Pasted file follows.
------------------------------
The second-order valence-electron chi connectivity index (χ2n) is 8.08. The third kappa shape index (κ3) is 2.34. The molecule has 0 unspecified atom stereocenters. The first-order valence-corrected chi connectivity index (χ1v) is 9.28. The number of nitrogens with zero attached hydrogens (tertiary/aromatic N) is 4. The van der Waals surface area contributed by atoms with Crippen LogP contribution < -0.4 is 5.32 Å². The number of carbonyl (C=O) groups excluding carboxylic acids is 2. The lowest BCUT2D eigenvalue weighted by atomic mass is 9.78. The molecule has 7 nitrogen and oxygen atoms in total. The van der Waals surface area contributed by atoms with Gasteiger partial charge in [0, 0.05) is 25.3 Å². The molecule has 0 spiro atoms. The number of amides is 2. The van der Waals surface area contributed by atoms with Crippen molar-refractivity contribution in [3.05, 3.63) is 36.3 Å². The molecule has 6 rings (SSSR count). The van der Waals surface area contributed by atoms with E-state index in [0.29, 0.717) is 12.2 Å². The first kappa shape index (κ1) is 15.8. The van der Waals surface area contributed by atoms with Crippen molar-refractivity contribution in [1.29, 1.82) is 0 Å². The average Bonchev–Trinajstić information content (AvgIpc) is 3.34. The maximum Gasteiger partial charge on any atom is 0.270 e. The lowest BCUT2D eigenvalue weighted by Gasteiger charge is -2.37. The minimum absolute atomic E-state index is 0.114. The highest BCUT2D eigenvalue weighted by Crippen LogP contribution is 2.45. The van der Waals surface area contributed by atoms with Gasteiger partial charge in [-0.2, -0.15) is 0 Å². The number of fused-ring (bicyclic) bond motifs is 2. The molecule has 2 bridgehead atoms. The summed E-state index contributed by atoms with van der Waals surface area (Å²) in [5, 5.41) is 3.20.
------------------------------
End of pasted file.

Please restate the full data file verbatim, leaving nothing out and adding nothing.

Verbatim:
The second-order valence-electron chi connectivity index (χ2n) is 8.08. The third kappa shape index (κ3) is 2.34. The molecule has 0 unspecified atom stereocenters. The first-order valence-corrected chi connectivity index (χ1v) is 9.28. The number of nitrogens with zero attached hydrogens (tertiary/aromatic N) is 4. The van der Waals surface area contributed by atoms with Crippen LogP contribution < -0.4 is 5.32 Å². The number of carbonyl (C=O) groups excluding carboxylic acids is 2. The lowest BCUT2D eigenvalue weighted by atomic mass is 9.78. The molecule has 7 nitrogen and oxygen atoms in total. The van der Waals surface area contributed by atoms with Gasteiger partial charge in [0, 0.05) is 25.3 Å². The molecule has 0 spiro atoms. The number of amides is 2. The van der Waals surface area contributed by atoms with Crippen molar-refractivity contribution in [3.05, 3.63) is 36.3 Å². The molecule has 6 rings (SSSR count). The van der Waals surface area contributed by atoms with E-state index in [0.29, 0.717) is 12.2 Å². The first kappa shape index (κ1) is 15.8. The van der Waals surface area contributed by atoms with Crippen molar-refractivity contribution in [1.29, 1.82) is 0 Å². The average Bonchev–Trinajstić information content (AvgIpc) is 3.34. The maximum Gasteiger partial charge on any atom is 0.270 e. The lowest BCUT2D eigenvalue weighted by Gasteiger charge is -2.37. The minimum absolute atomic E-state index is 0.114. The highest BCUT2D eigenvalue weighted by Crippen LogP contribution is 2.45. The van der Waals surface area contributed by atoms with Gasteiger partial charge in [-0.2, -0.15) is 0 Å². The number of fused-ring (bicyclic) bond motifs is 2. The molecule has 2 bridgehead atoms. The summed E-state index contributed by atoms with van der Waals surface area (Å²) in [5, 5.41) is 3.20.